Amendment No. 6 offered by Mr. Nethercutt: At the end of the bill (before the short title), insert the following: LIMITATION ON ECONOMIC SUPPORT FUND ASSISTANCE FOR CERTAIN FOREIGN GOVERNMENTS THAT ARE PARTIES TO THE INTERNATIONAL CRIMINAL COURT SEC. __. None of the funds made available in this Act in title II under the heading ``ECONOMIC SUPPORT FUND'' may be used to provide assistance to the government of a country that is a party to the International Criminal Court and has not entered into an agreement with the United States pursuant to Article 98 of the Rome Statute preventing the International Criminal Court from proceeding against United States personnel present in such country. The CHAIRMAN. Pursuant to the order of the House of today, the gentleman from Washington (Mr. Nethercutt) and a Member opposed each will control 5 minutes. The Chair recognizes the gentleman from Washington (Mr. Nethercutt)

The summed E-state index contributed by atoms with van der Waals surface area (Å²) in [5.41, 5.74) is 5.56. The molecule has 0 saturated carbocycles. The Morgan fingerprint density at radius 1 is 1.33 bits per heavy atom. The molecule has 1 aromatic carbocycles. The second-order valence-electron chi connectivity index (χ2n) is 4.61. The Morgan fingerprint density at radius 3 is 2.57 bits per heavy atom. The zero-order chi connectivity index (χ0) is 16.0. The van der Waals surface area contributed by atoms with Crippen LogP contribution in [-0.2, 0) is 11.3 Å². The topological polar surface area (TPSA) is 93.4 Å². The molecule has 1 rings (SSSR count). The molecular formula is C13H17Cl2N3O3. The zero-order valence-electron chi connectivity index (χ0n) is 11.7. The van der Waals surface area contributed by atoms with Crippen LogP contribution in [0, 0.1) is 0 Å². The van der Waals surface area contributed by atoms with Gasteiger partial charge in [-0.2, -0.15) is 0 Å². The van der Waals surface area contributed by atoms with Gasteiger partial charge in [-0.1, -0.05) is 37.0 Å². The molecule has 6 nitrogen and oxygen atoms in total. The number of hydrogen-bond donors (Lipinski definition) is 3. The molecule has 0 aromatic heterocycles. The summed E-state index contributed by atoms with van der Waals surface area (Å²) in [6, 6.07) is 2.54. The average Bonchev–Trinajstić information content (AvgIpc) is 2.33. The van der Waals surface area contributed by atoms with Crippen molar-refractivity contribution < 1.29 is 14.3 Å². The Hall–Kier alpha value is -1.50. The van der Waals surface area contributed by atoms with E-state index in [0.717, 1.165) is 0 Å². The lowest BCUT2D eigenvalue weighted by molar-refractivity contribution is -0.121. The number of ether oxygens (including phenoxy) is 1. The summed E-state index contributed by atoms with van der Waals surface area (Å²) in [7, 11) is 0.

Mr. NETHERCUTT. Mr. Chairman,...We have an obligation to protect our Armed Forces from unconstitutional extraterritorial prosecution. Moreover, this amendment sends a powerful message to the world community that when we commit U.S. troops overseas we will insist that they be protected by Article 98 agreements, if the Security Council will not do its part.... The CHAIRMAN. The gentleman from Arizona (Mr. Kolbe) is recognized for 5 minutes. Mr. KOLBE. Mr. Chairman, I yield myself such time as I may consume. Mr. Chairman, let me just say that I agree with the motivations of this amendment, but I absolutely have to oppose the substance of it. The reason I do so is because I think it is going to accomplish exactly the opposite of the intent of this amendment....If we accept it, the U.S. will be hamstringing itself, placing a straitjacket on its diplomatic tools, when we have a lot of U.S. national security objectives that must carry the same or equal weight as securing Article 98 agreements. I urge a ``no'' vote on this... Mr. Chairman, I am happy to yield 1 minute to the gentleman from Texas (Mr. DeLay), the majority leader.